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'Nick did the right thing by demerging Gold Fields' mines' - MiningMx

Friday, 11 March 2016

BY all accounts Neal Froneman, CEO of Sibanye Gold and Gold Fiels CEO, Nick Holland get on. They were colleagues once when Holland was still CFO at Gold Fields.

More recently, they have been business partners in the sense that Holland demerged his South African mines – Kloof, Driefontein and Beatrix – to a company Froneman named Sibanye Gold and which he runs.

That name is about to change to Sibanye Resources reflecting the group’s breathtaking expansion into platinum and, imminently, coal. Base metals and perhaps even iron ore may be added.

As a result of this, and a “twice in a lifetime” depreciation of the rand, Froneman finds his company is worth almost the same as Gold Fields. He can’t supress a small grin of satisfaction on what he makes of these relative valuations: the ‘child’ is now taller and stronger than the parent.

“Nick did exactly the right thing. He had a great need for this [demerger into Sibanye Gold] to be successful because if it hadn’t things would have been worse for him,” said Froneman in an interview with Finweek.

“If I was Nick, I’d be saying ring-fencing the mines and putting in capital was the right thing to do. He obviously finds himself in a difficult position in terms of his strategy and what he may do,” he said.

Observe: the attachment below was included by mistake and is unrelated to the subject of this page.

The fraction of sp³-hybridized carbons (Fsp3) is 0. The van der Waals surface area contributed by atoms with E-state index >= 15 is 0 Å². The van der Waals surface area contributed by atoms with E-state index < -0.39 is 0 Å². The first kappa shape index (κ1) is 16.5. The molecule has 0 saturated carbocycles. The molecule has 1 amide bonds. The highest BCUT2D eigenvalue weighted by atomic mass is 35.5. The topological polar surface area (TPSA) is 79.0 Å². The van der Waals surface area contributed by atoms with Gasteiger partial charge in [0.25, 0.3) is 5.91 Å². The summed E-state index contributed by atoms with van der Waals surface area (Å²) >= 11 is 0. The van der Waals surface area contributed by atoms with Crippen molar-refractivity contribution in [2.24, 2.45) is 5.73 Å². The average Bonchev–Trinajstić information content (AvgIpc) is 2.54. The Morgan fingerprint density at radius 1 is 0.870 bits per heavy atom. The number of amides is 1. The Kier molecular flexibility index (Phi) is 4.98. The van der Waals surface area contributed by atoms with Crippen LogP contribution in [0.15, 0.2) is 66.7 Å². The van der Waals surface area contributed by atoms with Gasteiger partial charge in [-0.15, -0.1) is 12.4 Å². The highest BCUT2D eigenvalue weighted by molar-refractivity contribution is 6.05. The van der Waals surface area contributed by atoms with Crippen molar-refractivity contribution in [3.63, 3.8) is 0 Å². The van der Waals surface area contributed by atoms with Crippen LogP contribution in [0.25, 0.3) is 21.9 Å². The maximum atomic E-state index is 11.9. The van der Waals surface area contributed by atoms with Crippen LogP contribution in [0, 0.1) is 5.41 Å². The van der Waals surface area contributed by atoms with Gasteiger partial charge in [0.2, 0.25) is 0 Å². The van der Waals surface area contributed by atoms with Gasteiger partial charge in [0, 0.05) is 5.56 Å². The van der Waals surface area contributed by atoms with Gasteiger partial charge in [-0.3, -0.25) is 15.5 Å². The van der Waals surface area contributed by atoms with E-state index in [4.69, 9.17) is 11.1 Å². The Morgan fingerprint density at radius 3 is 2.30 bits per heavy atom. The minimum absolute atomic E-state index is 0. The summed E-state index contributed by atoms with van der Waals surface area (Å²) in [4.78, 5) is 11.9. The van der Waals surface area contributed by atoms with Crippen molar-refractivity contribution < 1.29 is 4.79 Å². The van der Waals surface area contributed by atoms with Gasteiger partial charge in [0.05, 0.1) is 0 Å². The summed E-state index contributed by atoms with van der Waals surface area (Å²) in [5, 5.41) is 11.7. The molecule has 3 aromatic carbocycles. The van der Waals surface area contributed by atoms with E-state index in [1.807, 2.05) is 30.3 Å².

That difficulty Froneman refers to is the fact that Holland’s Gold Fields is ex-growth in terms of production in early all of its international assets. It is spending a stack of money trying to find replacement gold ounces whilst hoping its stuttering and only remaining SA asset – South Deep – finds its feet and delivers a one quarter increase.

As for Froneman, life couldn’t be better. “At a gold price of R120,000/kg more than last year we can produce R5bn to R6bn more in revenue a month. At the current dividend payout of R1bn, we’re only on a 2% yield so we’d have to double the dividend to get the kind of yield we aspire to,” he said.

“It has gone better than we thought. No-one anticipated the rand. Those things only happen, say, twice in your lifetime. All the exposure we have to the rand at the moment is a windfall you can’t really organise.”

 


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